Tripping with: Alex Polizzi


Alex Polizzi Main

Alex Polizzi.

Hey Alex, welcome to Luxury Travel Beat’s Tripping With segment. What are you working on at the moment?

At the moment, I’ve been working on a show that’s all about family businesses that are struggling or failing and trying to improve them. I’ve been up and down the country — most enthusiastically.

Where did you passion for business originate from?

My family. I’m a 3rd generation hotelier (editor’s note: Alex’s grandfather Sir Charles Forte founded the Rocco Forte hotel empire) and I have seen my mother, and my uncle and my grandfather passionate about what they do. I’ve also seen the various troubles they’ve run into. Business is so hard, and the business climate at the moment especially, is tough, although I’m old enough to remember the last recession too. Family businesses in particular are so interesting, because they depend so much on the personalities of the family members running it and what their different skill sets are.

Tell us very briefly about the Rocco Forte hotel chain.

This (Brown’s Hotel, where the interview was conducted) is one of our family’s hotels. We’ve now got 14 hotels in England and Europe.

Which one do you think is the best in the entire Rocco Forte stable?

Oh my gosh. I’ll tell you what my favourite one is: The Hotel De Russie in Rome. I worked there for a year and a half, and then I fell in love with Rome and worked for another year. It is the most stunning hotel. Extortionally expensive, but worth it!

Hotel de Russie Secret Garden

The Secret Garden at Hotel de Russie, Rome.

Why?

There is a few things that are really unique about it. It was the building of the old RAI headquarters — RAI being the Italian television channel — and it’s in three sections, the middle of which is a lovely garden called The Secret Garden. It’s an oasis of calm in the city, especially in the warm months. It was also done done up by my mother Olga Polizzi and an architect Tommaso Ziffer in the most astonishing way. I love design, and actually I find it very hard when I’m travelling to go and stay somewhere that doesn’t offend me. So whenever I book somewhere — some people I know ask about how big the room is, and so forth. — no, I have to see photos. I want to know how it’s decorated, what pictures are on the walls. It really matters to me what it looks like.

So is that the first thing you look for when you check in?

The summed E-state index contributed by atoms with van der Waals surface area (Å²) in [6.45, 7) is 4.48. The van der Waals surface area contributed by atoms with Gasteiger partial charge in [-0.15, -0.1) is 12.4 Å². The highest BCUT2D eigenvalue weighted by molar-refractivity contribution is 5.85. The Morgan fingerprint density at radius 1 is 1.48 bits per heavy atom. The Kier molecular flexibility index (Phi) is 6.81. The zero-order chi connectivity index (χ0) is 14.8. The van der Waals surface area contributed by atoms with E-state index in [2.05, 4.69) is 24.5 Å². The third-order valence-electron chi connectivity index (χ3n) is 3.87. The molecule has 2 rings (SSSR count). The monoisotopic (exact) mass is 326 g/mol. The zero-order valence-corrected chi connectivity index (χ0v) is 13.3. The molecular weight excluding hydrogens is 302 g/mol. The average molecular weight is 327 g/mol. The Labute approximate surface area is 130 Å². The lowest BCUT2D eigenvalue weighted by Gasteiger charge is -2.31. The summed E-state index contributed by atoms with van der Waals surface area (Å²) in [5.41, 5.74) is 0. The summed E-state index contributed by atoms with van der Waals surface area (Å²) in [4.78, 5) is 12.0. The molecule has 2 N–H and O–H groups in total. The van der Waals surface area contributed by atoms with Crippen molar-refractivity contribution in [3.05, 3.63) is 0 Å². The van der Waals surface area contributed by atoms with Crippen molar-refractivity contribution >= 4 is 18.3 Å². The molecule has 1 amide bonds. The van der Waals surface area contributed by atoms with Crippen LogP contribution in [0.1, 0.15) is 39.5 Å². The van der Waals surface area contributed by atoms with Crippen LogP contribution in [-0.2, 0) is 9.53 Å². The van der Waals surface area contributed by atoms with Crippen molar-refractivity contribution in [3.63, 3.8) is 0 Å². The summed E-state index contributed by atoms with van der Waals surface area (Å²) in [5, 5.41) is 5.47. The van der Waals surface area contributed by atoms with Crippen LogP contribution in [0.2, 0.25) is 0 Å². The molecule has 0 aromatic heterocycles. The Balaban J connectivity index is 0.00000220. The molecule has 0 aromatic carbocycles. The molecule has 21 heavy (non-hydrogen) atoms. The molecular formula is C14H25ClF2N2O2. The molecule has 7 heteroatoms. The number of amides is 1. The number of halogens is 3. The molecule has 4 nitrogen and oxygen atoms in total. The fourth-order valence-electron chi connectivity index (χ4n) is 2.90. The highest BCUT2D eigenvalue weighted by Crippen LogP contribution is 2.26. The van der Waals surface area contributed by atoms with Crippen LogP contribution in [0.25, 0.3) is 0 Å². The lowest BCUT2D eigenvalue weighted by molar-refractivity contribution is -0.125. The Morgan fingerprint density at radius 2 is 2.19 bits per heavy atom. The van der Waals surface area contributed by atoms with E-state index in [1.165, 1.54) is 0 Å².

Darling, if I don’t like the reception I already have a sinking feeling. I start thinking, have I made a mistake here? We stayed at a hotel called the Blue Palace in June, in Elounda, Crete. It is the most ugliest building! One of the ugliest buildings I have ever seen. It’s this kind of 1970s concrete block, enormous! Enormous darling, it’s like a prison. I was all, where the hell have I come to? My God! Anyway, quickly I warmed up to it because the rooms, they hadn’t tried to be too clever. They stayed very simple. But, quite often I go to places that are not quite to my taste.

What is the most common mistake you see hotels make?

That’s a tough question. Because, there’s a few. I think big hotels make the mistake of not treating every customer like an individual. I mean that for me is the key to a good experience. Actually in any business that is the key to success – making sure you treat every customer as if he or she is your only one.

What is your fondest travel memory?

Cambodia. I loved Cambodia. I went for a week and stayed a year – first time I have ever fallen in love with a place. I was 26, it was just before I opened my bakery, and my dad had taken me there as a birthday present because it’s is a part of the world he knows very well. We stayed a week, and I just thought I’m not ready to go yet. And I had one of the best years of my life there. It was just astonishing.

Angkor Wat

The Angkor Wat temple complex.

What should a first time visitor to Cambodia absolutely not miss?

The thing that’s amazing about this country is the wonderful combination of the wonderful character of the people, and the attractions.  Angkor Wat, as far as I’m concerned, is one of the wonders of the world. Ancient Greece can go jump off a cliff as far as I’m concerned. You have acres and acres of temples, all amazingly decorated, bridges of art, and it was a whole civilization that existed way before. It is one of those places that makes you realise how insignificant you are in the great history of the world. And I loved Phnom Penh, which is the capital city. Certainly when I was there it was like living in the wild west. It was lovely, very free and amazingly beautiful.

Worst travel memory?

About ten years ago I was with a different boyfriend, and we did an amazing trip driving throughout Europe. I took three months off. We stayed in some flea pits. So my worst travel memory is waking up with cockroaches all over me in Madrid, in some horrible little shitty hotel. I woke up because I felt something on me and just screamed. My boyfriend at the time woke up and switched on the light only to see the entire room crawling with cockroaches.

Another time, while travelling with my girlfriend in Thailand, we heard this noise above our ceiling. Suddenly the ceiling collapsed and a rat dropped through the ceiling onto our suitcase, then stood there, just looking at us. I don’t know who was more freaked out, us or the rats.

Dream Trip?

I’d love to spend 6, 7 or 8 weeks in one of those silver stream caravans, and drive through those amazing roads they have in America, because I think you can only appreciate how enormous it is by driving, rather than hoping from one airport to the next. And you need a lot of time to do that. I’ve only ever been to New York, and I would really like to see other places like the Blue Mountain in Arkansas, and some of the more rural places I’d love to see.

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